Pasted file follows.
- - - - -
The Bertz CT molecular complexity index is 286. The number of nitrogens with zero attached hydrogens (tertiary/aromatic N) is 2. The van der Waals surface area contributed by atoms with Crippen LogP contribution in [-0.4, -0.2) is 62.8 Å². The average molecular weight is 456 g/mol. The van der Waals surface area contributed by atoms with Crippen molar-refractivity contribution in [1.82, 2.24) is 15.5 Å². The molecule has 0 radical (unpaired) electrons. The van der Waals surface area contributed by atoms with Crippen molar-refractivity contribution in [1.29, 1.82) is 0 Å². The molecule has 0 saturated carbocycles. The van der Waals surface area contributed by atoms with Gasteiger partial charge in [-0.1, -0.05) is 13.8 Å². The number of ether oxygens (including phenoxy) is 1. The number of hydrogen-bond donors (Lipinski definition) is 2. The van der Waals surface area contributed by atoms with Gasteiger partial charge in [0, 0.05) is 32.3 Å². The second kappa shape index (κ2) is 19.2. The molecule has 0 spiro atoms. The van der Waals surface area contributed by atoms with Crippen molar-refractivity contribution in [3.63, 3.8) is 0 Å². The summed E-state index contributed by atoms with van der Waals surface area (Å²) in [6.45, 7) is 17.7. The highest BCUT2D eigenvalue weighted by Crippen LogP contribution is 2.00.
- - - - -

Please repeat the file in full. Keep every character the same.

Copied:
The Bertz CT molecular complexity index is 286. The number of nitrogens with zero attached hydrogens (tertiary/aromatic N) is 2. The van der Waals surface area contributed by atoms with Crippen LogP contribution in [-0.4, -0.2) is 62.8 Å². The average molecular weight is 456 g/mol. The van der Waals surface area contributed by atoms with Crippen molar-refractivity contribution in [1.82, 2.24) is 15.5 Å². The molecule has 0 radical (unpaired) electrons. The van der Waals surface area contributed by atoms with Crippen molar-refractivity contribution in [1.29, 1.82) is 0 Å². The molecule has 0 saturated carbocycles. The van der Waals surface area contributed by atoms with Gasteiger partial charge in [-0.1, -0.05) is 13.8 Å². The number of ether oxygens (including phenoxy) is 1. The number of hydrogen-bond donors (Lipinski definition) is 2. The van der Waals surface area contributed by atoms with Gasteiger partial charge in [0, 0.05) is 32.3 Å². The second kappa shape index (κ2) is 19.2. The molecule has 0 spiro atoms. The van der Waals surface area contributed by atoms with Crippen molar-refractivity contribution in [3.63, 3.8) is 0 Å². The summed E-state index contributed by atoms with van der Waals surface area (Å²) in [6.45, 7) is 17.7. The highest BCUT2D eigenvalue weighted by Crippen LogP contribution is 2.00.